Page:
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As the coronavirus scythed through nursing homes, cutting a deadly path, Valerie Martin vowed to herself that the story would be different in the home she runs in France. The action she took to stop the virus from infecting and killing the vulnerable older adults in her care was both drastic and effective: Martin and her staff locked themselves in with the 106 residents.
After two months and more than 11,000 deaths that have made the nation’s nursing homes some of the most terrifying places to be during the coronavirus crisis, most of them still don’t have access to enough tests to help control outbreaks among their frail, elderly residents
Nearly 1 in 10 nursing homes in the United States has a publicly reported case of the novel coronavirus, a count that has soared in the past three days as several hard-hit states released the names of facilities after weeks of pressure from families, journalists and watchdog groups.
As residents at a nursing home in Kirkland, Washington, began dying in late February from a coronavirus outbreak that would eventually take 43 lives, there was little sign of trouble at the Cobble Hill Health Center, a 360-bed facility in an upscale section of Brooklyn. That quickly changed.
The despair wrought on nursing homes by the coronavirus was laid bare Friday in a state survey identifying numerous New York facilities where multiple patients have died
Police responding to an anonymous tip found more than a dozen bodies at a nursing home in northwestern New Jersey, according to news reports.
Leading British charities said the new coronavirus is causing “devastation” in the country’s nursing homes, as official statistics showed Tuesday that hundreds more people with COVID-19 have died than were recorded in the U.K. government’s daily tally.
The daughter of a woman who died of a suspected coronavirus case at a Seattle-area nursing home connected to dozens of COVID-19 deaths is suing the company that owns the Life Care Center of Kirkland.
A refresher course for nurses who have let their licenses lapse is seeing a surge of applications at Washington State University’s College of Nursing in Spokane.
Maintaining a consistent daily schedule and allowing students to process the loss of a school year are keys to keeping your household mentally healthy during the pandemic, Anne Mason of Washington State University’s College of Nursing said Tuesday.
Nursing instruction has already been moving toward simulated learning, and online classes will continue to expand that, even as students must remain apart for social distancing reasons. But Koithan, who comes to Spokane by way of the University of Arizona, says the field has always been full of workers ready to help.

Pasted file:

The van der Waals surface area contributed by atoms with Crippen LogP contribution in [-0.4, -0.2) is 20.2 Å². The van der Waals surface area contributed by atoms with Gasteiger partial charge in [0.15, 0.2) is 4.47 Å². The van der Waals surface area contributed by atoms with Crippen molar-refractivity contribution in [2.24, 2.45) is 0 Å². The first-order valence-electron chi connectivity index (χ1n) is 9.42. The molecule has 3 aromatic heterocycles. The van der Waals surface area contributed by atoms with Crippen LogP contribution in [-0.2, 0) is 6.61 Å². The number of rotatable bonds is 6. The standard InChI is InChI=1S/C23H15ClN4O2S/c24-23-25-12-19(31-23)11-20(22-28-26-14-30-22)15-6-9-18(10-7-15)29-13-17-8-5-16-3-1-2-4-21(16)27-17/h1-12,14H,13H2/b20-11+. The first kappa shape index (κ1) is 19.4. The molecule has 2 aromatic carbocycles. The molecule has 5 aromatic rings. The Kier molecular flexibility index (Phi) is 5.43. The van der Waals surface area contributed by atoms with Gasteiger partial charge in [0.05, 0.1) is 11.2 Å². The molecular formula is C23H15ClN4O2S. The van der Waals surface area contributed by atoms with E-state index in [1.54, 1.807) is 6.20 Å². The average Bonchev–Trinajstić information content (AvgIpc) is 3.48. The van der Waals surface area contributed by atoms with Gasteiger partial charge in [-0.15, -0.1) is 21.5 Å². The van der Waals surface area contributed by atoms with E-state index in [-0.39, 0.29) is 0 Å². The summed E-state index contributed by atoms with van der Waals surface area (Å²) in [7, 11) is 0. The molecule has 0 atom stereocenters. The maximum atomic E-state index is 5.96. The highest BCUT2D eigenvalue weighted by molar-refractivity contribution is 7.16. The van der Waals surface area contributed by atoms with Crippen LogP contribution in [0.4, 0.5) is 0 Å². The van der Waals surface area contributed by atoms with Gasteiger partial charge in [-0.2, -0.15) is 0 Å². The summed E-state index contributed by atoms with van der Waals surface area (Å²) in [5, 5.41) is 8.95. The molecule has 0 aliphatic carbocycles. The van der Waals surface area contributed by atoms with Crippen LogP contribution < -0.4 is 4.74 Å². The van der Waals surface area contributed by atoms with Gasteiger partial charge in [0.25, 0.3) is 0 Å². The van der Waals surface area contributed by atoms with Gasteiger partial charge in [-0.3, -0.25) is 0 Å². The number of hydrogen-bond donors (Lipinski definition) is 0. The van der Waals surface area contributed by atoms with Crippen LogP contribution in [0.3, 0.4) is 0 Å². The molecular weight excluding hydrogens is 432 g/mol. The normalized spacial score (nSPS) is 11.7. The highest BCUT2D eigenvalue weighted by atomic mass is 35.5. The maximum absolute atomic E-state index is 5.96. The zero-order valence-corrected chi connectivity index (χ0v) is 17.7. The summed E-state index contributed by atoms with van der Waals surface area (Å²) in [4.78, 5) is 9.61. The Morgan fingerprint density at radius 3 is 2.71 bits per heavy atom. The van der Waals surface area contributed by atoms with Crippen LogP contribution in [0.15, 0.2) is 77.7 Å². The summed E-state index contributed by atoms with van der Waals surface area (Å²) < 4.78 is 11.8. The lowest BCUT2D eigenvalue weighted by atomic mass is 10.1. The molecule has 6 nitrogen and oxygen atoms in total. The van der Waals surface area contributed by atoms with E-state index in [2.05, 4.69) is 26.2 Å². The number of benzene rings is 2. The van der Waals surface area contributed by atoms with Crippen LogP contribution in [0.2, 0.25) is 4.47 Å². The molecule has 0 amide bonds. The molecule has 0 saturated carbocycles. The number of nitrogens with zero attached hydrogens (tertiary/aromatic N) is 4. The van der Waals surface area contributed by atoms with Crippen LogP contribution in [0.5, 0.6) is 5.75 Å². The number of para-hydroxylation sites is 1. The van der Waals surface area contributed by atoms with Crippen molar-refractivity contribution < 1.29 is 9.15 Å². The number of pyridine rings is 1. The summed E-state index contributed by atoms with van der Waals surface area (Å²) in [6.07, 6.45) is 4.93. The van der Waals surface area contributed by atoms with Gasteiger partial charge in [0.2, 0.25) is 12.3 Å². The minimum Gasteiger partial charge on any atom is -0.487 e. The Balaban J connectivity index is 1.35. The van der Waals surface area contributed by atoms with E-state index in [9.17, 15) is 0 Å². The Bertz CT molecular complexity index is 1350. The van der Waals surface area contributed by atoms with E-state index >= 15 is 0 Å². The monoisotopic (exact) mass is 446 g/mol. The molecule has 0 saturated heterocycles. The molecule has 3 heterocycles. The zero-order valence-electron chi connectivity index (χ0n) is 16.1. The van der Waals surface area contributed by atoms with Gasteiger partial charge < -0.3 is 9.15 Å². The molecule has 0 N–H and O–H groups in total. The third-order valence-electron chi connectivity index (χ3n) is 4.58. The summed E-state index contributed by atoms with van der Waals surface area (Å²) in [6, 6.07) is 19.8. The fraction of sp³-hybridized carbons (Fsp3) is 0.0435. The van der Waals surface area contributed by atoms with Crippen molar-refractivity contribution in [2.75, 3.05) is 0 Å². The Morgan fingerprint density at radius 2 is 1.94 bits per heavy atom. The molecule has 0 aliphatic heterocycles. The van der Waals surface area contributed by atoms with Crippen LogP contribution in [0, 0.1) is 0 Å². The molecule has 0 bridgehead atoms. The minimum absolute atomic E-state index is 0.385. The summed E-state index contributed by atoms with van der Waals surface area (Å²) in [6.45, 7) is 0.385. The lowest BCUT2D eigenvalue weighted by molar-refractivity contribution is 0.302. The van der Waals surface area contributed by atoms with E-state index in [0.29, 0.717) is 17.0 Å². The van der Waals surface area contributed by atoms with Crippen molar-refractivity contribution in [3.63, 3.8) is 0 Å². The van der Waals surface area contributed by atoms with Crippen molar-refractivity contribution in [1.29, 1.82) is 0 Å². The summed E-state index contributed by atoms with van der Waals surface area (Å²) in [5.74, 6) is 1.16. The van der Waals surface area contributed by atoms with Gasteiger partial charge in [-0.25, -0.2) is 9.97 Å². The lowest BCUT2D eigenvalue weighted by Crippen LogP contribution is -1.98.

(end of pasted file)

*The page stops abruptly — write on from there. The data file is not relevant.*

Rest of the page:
Nursing homes across the country have been in lockdown for weeks under federal orders to protect their frail, elderly residents from coronavirus, but a wave of deadly outbreaks nearly every day since suggests that the measures including a ban on visits and daily health screenings of staffers either came too late or were not rigorous enough.
One by one, elderly residents of French nursing homes are going into forced isolation into their rooms. Their caregivers are walling themselves in as well, against both the known and the unknown. They are running out of body bags.
An investigation at a Seattle-area nursing home concludes that symptoms aren’t enough to identify who is infected once the coronavirus enters a long-term care facility
Spanish army troops disinfecting nursing homes in Madrid have found, to their horror, some residents living in squalor among the infectious bodies of people suspected of dying from the coronavirus.
Federal officials say staff members who worked while sick at multiple long-term care facilities may well have contributed to the spread of COVID-19 among vulnerable elderly in the Seattle area.
Many nursing homes risk running out of protective masks and gowns by next week because of the new coronavirus, and at least one facility already had to resort to using plastic garbage bags to make gowns, an industry group warned Wednesday.
State and federal officials have implemented policies protecting people at risk for severe illness should they get COVID-19, including nursing home and assisted living facility residents.
Washington has 267 confirmed COVID-19 cases in nine counties, including deaths tied to three long-term care facilities in the Seattle area.
With a $4.7 million grant from Premera, the University of Washington School of Nursing will develop an initiative to place nurses in rural areas for clinical areas.